March 27, 2008
Over the years, the boys have been to a negligible number of birthday parties and had few play dates. They have hosted or attended zero sleepovers. But they care not one whit. In fact, I don't think they have noticed the lack of social opportunities. They have never complained of loneliness or wished for more friends. They have each other.
Since neither boy has ever been in a mainstream classroom or, in recent years, even been in a school with mainstream children, they have never felt stigmatized. Neither has been teased, bullied or taken advantage of.
So I was taken by surprise yesterday. When Hart showed me his homework, I realized (again) that he had not read the passage or the worksheet instructions. Rather than write definitions of the words, as instructed, he had merely copied the words.
"Hart," I repeated gently, "It's wise to read the directions first. That way you don't waste your time doing it wrong, then erasing." Hart doesn't really care about accuracy; he is most concerned with speed.
After he finished, I encouraged, "See you are smart--you knew what to do." "No, I'm dumb."
The time for a chat about learning differences and abilities if probably long overdue. I just didn't have an answer prepared. I have to think about it.
It is true that Hart has learning disabilities, severe impulsivity and hyperactivity, and social difficulties, but I can say with absolute assurance that he is not "dumb."
March 20, 2008
After the police, paramedics, fire fighters, their vehicles and sniffing dog had left my house after yet another "incident," I was left to make phone calls and rearrange schedules. Over the next few days, I told friends about the boys' late-night adventures and the aftermath.
"Why didn't you phone me?" asked friend W. "I don't phone anyone at 3:30 am," I reply, "but thanks for offering."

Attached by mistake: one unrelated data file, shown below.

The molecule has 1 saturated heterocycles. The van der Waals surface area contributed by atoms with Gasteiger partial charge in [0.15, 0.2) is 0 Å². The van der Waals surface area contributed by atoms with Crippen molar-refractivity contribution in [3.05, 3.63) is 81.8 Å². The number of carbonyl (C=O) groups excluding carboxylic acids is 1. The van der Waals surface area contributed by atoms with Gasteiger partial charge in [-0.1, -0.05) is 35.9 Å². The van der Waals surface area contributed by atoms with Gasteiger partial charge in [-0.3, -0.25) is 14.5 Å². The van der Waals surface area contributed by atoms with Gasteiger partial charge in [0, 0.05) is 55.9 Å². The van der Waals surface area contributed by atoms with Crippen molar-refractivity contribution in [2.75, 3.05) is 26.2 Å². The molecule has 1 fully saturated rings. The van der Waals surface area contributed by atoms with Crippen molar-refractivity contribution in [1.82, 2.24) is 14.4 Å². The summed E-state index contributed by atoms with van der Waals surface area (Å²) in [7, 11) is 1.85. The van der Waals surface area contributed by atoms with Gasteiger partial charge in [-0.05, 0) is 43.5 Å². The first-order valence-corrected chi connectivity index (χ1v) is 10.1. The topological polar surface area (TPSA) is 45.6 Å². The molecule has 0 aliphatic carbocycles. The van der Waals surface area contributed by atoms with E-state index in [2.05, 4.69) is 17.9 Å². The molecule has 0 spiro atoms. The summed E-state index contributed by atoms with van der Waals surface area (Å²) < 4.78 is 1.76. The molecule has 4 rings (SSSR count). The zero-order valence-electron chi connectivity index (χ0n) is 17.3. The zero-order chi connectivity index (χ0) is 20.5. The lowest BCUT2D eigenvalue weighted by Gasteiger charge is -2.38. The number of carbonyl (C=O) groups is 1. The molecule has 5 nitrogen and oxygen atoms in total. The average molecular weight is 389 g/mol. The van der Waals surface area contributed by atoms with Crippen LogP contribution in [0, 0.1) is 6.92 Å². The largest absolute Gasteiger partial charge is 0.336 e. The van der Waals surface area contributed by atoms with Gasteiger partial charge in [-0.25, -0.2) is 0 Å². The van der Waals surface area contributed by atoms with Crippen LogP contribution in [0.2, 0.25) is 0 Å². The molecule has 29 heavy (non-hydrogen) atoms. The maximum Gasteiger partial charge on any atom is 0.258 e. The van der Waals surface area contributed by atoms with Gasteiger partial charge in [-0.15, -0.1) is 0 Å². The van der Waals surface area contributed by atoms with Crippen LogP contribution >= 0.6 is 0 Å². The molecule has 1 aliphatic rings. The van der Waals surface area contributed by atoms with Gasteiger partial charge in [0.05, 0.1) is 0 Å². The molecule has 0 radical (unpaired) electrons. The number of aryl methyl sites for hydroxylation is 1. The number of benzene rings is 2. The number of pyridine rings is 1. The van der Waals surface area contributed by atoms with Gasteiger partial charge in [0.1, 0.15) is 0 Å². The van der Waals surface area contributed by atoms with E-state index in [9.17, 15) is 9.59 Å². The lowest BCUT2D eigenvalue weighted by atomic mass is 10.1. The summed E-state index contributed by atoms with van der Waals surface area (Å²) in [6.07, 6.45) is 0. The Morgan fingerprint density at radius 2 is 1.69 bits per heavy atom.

I called friend Z to discuss new security measures for the house. Z just installed another lock in the house a few weeks ago, and he has put a number of mechanisms on various doors and windows over the years. In fact, years ago we arrived home from Russia to find that he had two cribs set up and ready for the boys. As ever, Z volunteered to immediately come over and do whatever I need.
My neighbors have been incredible, too. T has been summoned at all hours to look after one child while I take the other to the emergency room. On too many occasions, a posse of boys on bikes have scoured the neighborhood for one or both of my kids gone AWOL.
Of course, I appreciate all the help that I am offered. However, I don't like the inequality in these relationships. I don't want to be dependent on the kindness of strangers, or friends, either. I could reciprocate these kindnesses. In fact, I would like to, but I suspect no one would even ask me to bring in their newspaper if they went out of town. "She has her hands full," they say gravely.
All I can do is thank them profusely, over and over again. But if ever someone else's kid went missing in the middle of the night, I would help search. Really I would.
March 10, 2008
In fact, the clothing fairy has strong preferences, too. As a guiding principle, she hates to see disabled children who look their mother, or worse, their grandmother, dressed them. Is there an IEP ruling that says these kids must wear shirts buttoned to neck, high-water pants and NOTHING that remotely resembles what their peers are wearing? The clothing fairy cares, even if the kids are indifferent.
However, during a shortcut through Nordstroms, Cupid's arrow struck Hart: he fell in love with a pair of shoes. They were indeed some stylin' shoes, I had to concede. But they cost more than the clothing fairy's usual budget allows. Hart has not forgotten the shoes and talks about them constantly.
It recently occurred to me that the clothing fairy has done an admirable job for over twelve years. Maybe it's appropriate for the boys to assert their own style perferences. After all, the clothing fairy knows a bit about shoe-love herself.